Changing staff development (3 Short Papers 0009, 0118, 0152)


12:00 - 13:00 on Wednesday, 8 September 2010 in Room 1


9 Leading e-Learning: achieving personal growth whilst overcoming self-doubt
Kyriaki Anagnostopoulou, Susannah Quinsee


118 Online teaching of ICT skills within subject content – resolving the tensions
Marion Hall


152 Cultivating a digital habitat: developing the e-flective
practitioner by creating a virtual collaborative learning
environment
Paul Lowe, Lindsay Jordan


9 Leading e-Learning: achieving personal growth whilst overcoming self-doubt
Kyriaki Anagnostopoulou, Susannah Quinsee
Stemming from the lack of leadership development available for Heads of e-Learning (HeL) in UK higher education institutions this paper reports on research which sits within a larger boundary and identity study funded by the Leadership Foundation in Higher Education. “Outstanding leaders base their hopes for the future on what they have learnt through assessing their past experiences” (Ramsden 1998, 12). It is precisely this previous learning which leaders of e-learning have done, how they conceive of it and how it influences the way in which they lead the enhancement of learning and teaching in their institutions was explored during this research project. The absence of research which brings together the two phenomena coupled with the uniqueness of the role of HeLs provided the basis for an original contribution to the field of research. A phenomenological approach was used to explore the conceptions of learning and leadership and the conceptual framework was underpinned by Heideggerian theory. Data was collected during 6 in-depth semi-structured interviews which enquired about HeLs’ experiences. Theories and perceptions of the two phenomena and transcripts were then analysed using the modified Stevick-Colaizzi-Keen method (Moustakas, 1994). Focus groups were used to present and substantiate the findings as applicable to the community of HeLs. A comparison of the structures of the two phenomena revealed that they are intertwined under certain conditions. This has resulted in two key findings which will inform the planning of leadership development for HeLs. Firstly, when greater self-presence of participants was evident both phenomena afforded challenging learning experiences which led to personal growth. However research findings position greater self-presence positively with regard to learning, but negatively in relation to functional performance in leadership. Secondly, feelings of fraudulence, of being imposters, were evident in conceptions of both phenomena which could inhibit personal growth. Findings and recommendations are offered with caution as they may not be applicable for, or generalisable to, leaders not in this unique position of ‘Head of e-Learning’ (middle manager, new professional, straddling both the academic and administrative domains, etc) or leaders outside the higher education sector as value systems vary significantly.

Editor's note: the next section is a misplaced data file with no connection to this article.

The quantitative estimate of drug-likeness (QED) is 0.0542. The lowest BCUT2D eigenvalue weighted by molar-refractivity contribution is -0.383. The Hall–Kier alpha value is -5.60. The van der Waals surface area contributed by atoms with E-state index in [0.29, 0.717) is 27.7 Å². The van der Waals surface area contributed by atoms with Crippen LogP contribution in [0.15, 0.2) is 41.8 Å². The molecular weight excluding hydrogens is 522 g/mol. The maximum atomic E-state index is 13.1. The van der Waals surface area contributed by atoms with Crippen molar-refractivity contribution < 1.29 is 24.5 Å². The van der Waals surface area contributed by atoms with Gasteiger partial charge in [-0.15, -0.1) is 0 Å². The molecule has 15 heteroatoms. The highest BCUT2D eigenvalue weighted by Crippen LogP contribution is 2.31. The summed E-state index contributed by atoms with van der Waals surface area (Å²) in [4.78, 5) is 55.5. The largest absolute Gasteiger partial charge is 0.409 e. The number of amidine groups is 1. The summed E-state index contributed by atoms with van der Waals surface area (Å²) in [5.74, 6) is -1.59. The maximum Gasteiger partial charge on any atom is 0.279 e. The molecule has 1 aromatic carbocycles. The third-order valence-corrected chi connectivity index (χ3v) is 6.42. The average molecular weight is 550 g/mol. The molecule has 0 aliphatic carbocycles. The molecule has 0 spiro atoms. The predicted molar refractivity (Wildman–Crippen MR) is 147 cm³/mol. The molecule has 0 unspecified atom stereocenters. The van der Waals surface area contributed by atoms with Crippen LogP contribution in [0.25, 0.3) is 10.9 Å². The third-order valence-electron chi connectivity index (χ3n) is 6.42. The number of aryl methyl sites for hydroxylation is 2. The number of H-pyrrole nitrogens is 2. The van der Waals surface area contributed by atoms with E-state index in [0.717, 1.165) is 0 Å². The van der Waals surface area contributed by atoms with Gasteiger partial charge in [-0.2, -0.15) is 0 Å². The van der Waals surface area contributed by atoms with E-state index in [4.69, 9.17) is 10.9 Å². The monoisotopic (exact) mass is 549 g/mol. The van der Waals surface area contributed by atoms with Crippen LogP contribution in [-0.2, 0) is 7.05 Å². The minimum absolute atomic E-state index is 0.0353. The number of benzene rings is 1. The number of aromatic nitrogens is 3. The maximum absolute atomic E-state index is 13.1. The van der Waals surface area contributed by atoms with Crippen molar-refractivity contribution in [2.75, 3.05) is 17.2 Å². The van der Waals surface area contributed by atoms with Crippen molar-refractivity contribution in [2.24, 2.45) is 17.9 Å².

118 Online teaching of ICT skills within subject content – resolving the tensions
Marion Hall